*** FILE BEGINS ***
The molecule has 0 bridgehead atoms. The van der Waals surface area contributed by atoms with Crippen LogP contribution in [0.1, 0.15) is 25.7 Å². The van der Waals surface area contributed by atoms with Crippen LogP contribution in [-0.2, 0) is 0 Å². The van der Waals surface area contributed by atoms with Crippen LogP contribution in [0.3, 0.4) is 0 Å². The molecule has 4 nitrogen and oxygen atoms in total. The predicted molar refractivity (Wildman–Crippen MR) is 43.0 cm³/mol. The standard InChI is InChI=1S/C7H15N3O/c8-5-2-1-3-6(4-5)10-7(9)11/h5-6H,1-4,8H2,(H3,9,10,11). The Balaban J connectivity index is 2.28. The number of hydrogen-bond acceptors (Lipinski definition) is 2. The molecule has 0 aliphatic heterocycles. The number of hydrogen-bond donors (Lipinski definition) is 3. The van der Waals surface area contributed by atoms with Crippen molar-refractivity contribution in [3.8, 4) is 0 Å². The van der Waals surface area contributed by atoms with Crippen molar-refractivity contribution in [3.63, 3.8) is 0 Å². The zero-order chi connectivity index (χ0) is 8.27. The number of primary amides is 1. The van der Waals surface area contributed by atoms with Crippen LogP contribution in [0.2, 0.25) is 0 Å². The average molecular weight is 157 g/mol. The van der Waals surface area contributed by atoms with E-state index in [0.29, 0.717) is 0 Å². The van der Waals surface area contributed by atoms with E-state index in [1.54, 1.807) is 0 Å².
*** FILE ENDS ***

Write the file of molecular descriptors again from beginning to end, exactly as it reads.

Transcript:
The molecule has 0 bridgehead atoms. The van der Waals surface area contributed by atoms with Crippen LogP contribution in [0.1, 0.15) is 25.7 Å². The van der Waals surface area contributed by atoms with Crippen LogP contribution in [-0.2, 0) is 0 Å². The van der Waals surface area contributed by atoms with Crippen LogP contribution in [0.3, 0.4) is 0 Å². The molecule has 4 nitrogen and oxygen atoms in total. The predicted molar refractivity (Wildman–Crippen MR) is 43.0 cm³/mol. The standard InChI is InChI=1S/C7H15N3O/c8-5-2-1-3-6(4-5)10-7(9)11/h5-6H,1-4,8H2,(H3,9,10,11). The Balaban J connectivity index is 2.28. The number of hydrogen-bond acceptors (Lipinski definition) is 2. The molecule has 0 aliphatic heterocycles. The number of hydrogen-bond donors (Lipinski definition) is 3. The van der Waals surface area contributed by atoms with Crippen molar-refractivity contribution in [3.8, 4) is 0 Å². The van der Waals surface area contributed by atoms with Crippen molar-refractivity contribution in [3.63, 3.8) is 0 Å². The zero-order chi connectivity index (χ0) is 8.27. The number of primary amides is 1. The van der Waals surface area contributed by atoms with Crippen LogP contribution in [0.2, 0.25) is 0 Å². The average molecular weight is 157 g/mol. The van der Waals surface area contributed by atoms with E-state index in [0.29, 0.717) is 0 Å². The van der Waals surface area contributed by atoms with E-state index in [1.54, 1.807) is 0 Å².